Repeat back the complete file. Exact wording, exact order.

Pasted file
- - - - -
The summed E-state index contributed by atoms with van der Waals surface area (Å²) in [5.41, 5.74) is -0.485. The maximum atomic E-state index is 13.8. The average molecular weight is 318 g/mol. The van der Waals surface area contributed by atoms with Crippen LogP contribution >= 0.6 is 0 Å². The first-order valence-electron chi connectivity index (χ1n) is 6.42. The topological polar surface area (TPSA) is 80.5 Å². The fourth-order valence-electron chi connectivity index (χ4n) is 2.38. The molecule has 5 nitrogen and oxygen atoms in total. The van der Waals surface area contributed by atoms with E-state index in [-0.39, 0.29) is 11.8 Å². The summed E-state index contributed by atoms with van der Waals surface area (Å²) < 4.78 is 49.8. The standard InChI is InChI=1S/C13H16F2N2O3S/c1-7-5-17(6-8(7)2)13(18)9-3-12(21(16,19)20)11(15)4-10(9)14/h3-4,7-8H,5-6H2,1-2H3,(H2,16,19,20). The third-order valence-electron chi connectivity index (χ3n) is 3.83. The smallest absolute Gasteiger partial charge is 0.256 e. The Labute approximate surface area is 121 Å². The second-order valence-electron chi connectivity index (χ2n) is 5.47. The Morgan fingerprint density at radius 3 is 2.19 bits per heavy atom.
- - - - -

The summed E-state index contributed by atoms with van der Waals surface area (Å²) in [5.41, 5.74) is -0.485. The maximum atomic E-state index is 13.8. The average molecular weight is 318 g/mol. The van der Waals surface area contributed by atoms with Crippen LogP contribution >= 0.6 is 0 Å². The first-order valence-electron chi connectivity index (χ1n) is 6.42. The topological polar surface area (TPSA) is 80.5 Å². The fourth-order valence-electron chi connectivity index (χ4n) is 2.38. The molecule has 5 nitrogen and oxygen atoms in total. The van der Waals surface area contributed by atoms with E-state index in [-0.39, 0.29) is 11.8 Å². The summed E-state index contributed by atoms with van der Waals surface area (Å²) < 4.78 is 49.8. The standard InChI is InChI=1S/C13H16F2N2O3S/c1-7-5-17(6-8(7)2)13(18)9-3-12(21(16,19)20)11(15)4-10(9)14/h3-4,7-8H,5-6H2,1-2H3,(H2,16,19,20). The third-order valence-electron chi connectivity index (χ3n) is 3.83. The smallest absolute Gasteiger partial charge is 0.256 e. The Labute approximate surface area is 121 Å². The second-order valence-electron chi connectivity index (χ2n) is 5.47. The Morgan fingerprint density at radius 3 is 2.19 bits per heavy atom.